May we hear the voices of our African brethren

By  Fr. Michael Czerny SJ, Catholic Register Special
  • November 19, 2009
{mosimage}They say we are running out of water, but I wonder if we should also be worried about running out of listening. Who these days would ever take several weeks out to listen to anyone about anything? But that’s exactly what several hundred of us did last month in Rome at the second Synod for Africa.

The theme was The Church in Africa in Service to Reconciliation, Justice and Peace: “You are the salt of the earth ... you are the light of the world.” Pope Benedict attended 13 of the 20 General Congregations (plenary sessions) and, except for prayer and a greeting, he just listened attentively.

After Vatican II, Pope Paul VI instituted the Synod of Bishops as a way of continuing the experience and work of the Council. Since 1967 there have been 22 such assemblies. The first Synod for Africa was in April 1994, just when Rwanda was imploding and Nelson Mandela was being elected in South Africa. In September 1995 John Paul II published his exhortation Ecclesia in Africa, the most important church teaching on Africa.

“Synod” means “to make one’s way together” and such a concourse is an apt image for more than 200 church leaders who gathered around the Supreme Pontiff to help him and one another in their ministry. The general congregations took place in the steep, well-equipped auditorium of the Paul VI audience hall inside the Vatican. Twelve circuli minores (working groups) met six times to boil everything down to the final 57 propositions which, in about a year’s time, will be incorporated into Pope Benedict’s post-synodal exhortation.

The first fruit of the Synod is a message addressed to the whole church, family of God, especially in Africa, and “to all those whose hearts God may open to listen to our words.” Three points stand out for me:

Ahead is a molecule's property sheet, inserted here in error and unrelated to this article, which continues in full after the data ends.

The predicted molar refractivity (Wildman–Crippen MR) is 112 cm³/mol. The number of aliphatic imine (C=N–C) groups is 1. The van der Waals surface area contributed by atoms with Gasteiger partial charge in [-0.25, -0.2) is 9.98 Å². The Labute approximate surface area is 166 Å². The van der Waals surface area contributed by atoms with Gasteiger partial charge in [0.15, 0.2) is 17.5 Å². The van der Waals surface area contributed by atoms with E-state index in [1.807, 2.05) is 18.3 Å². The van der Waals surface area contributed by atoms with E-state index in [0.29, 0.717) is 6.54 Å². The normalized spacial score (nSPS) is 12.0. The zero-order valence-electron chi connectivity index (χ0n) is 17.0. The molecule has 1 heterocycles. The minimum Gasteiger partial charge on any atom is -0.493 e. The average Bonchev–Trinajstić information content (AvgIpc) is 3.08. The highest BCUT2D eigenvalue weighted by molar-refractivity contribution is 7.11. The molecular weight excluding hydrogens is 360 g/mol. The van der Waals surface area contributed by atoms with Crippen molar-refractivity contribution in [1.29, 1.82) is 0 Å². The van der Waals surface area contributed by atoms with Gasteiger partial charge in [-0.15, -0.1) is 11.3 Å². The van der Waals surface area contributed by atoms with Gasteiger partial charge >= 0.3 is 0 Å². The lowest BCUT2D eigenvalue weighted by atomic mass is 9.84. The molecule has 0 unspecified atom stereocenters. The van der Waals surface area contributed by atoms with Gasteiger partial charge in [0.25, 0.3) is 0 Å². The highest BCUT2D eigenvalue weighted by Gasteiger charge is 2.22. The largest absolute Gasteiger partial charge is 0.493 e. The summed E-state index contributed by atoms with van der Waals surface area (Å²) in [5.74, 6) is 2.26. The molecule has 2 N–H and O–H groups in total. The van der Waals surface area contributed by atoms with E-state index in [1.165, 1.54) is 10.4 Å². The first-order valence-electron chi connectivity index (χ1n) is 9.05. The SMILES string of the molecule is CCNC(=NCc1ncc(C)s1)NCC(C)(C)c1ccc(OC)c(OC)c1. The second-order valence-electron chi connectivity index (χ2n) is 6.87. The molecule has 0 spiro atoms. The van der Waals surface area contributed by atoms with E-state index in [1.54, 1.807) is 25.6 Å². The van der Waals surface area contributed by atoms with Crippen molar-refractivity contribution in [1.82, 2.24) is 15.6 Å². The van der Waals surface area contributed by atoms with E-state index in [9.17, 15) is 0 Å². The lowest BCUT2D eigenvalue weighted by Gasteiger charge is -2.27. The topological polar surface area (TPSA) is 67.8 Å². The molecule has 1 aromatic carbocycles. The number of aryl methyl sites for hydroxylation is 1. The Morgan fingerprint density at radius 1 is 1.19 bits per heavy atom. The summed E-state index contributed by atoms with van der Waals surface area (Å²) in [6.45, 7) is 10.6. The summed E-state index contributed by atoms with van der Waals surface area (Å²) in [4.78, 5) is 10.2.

1) “Multinationals have to stop their criminal devastation of the environment in their greedy exploitation of natural resources. It is short-sighted policy to foment wars in order to make fast gains from chaos, at the cost of human lives and blood.” This come-and-take and go-away-and-leave-a-mess-behind happens over and over. The bishops strongly condemned the economic and political elite for their “tragic complicity and criminal conspiracy” with outside forces colluding to exploit the continent and its people.

2) The bishops welcomed the opportunity “to assess our stewardship as pastors of God’s flock” and expressed regret for not giving their own continental organization SECAM “the support that it should have.” At the same time they called African leaders to their responsibility. “Many Catholics in high office have fallen woefully short in their performance in office. The Synod calls on such people to repent, or quit the public arena and stop causing havoc to the people and giving the Catholic Church a bad name.”

3) The bishops recognized women as, paradoxically, both “the backbone of the local church” and “deprived of their rights.” The bishops “vigourously condemn all inhumane, unjust and violent acts against women” and regret that “the development of girls and women is often disproportionate to that of boys and men.” Women’s contribution “not only in the home as wife and mother but also in the social sphere should be more generally acknowledged and promoted. We charge you, our Catholic women, to be fully involved in the women’s programs of your nations, with your eyes of faith wide open.”

At the same time, the Synod called on Catholic men “to play your important roles as responsible fathers and good and faithful husbands” as well as in society. And everyone, youth and adults alike, should enjoy integral human (intellectual, professional, moral, spiritual, theological) formation and, once exercising leadership in economic or political or social spheres, have qualified Catholic chaplains to accompany them.

Unafraid, much less discouraged “by the enormity of the problems of our continent,” the bishops felt “challenged and encouraged by the African proverb which says that an army of well organized ants can bring down an elephant.”

Do we want to help? An Africa that is not listened to is an Africa that cannot be helped.

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